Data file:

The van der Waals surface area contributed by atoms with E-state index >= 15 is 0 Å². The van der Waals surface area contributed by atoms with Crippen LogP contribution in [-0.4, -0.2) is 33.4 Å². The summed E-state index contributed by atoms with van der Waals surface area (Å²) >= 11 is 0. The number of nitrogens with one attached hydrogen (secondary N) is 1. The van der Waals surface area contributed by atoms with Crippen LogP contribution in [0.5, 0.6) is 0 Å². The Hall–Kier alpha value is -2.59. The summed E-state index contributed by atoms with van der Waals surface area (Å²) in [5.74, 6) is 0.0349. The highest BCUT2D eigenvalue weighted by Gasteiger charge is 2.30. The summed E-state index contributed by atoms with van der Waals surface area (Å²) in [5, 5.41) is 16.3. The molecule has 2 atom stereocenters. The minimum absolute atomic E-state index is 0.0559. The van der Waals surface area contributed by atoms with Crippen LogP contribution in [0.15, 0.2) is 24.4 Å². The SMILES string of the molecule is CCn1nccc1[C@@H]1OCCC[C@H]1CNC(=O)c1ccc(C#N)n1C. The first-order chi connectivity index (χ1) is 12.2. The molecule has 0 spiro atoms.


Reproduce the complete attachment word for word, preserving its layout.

The van der Waals surface area contributed by atoms with E-state index >= 15 is 0 Å². The van der Waals surface area contributed by atoms with Crippen LogP contribution in [-0.4, -0.2) is 33.4 Å². The summed E-state index contributed by atoms with van der Waals surface area (Å²) >= 11 is 0. The number of nitrogens with one attached hydrogen (secondary N) is 1. The van der Waals surface area contributed by atoms with Crippen LogP contribution in [0.5, 0.6) is 0 Å². The Hall–Kier alpha value is -2.59. The summed E-state index contributed by atoms with van der Waals surface area (Å²) in [5.74, 6) is 0.0349. The highest BCUT2D eigenvalue weighted by Gasteiger charge is 2.30. The summed E-state index contributed by atoms with van der Waals surface area (Å²) in [5, 5.41) is 16.3. The molecule has 2 atom stereocenters. The minimum absolute atomic E-state index is 0.0559. The van der Waals surface area contributed by atoms with Crippen LogP contribution in [0.15, 0.2) is 24.4 Å². The SMILES string of the molecule is CCn1nccc1[C@@H]1OCCC[C@H]1CNC(=O)c1ccc(C#N)n1C. The first-order chi connectivity index (χ1) is 12.2. The molecule has 0 spiro atoms.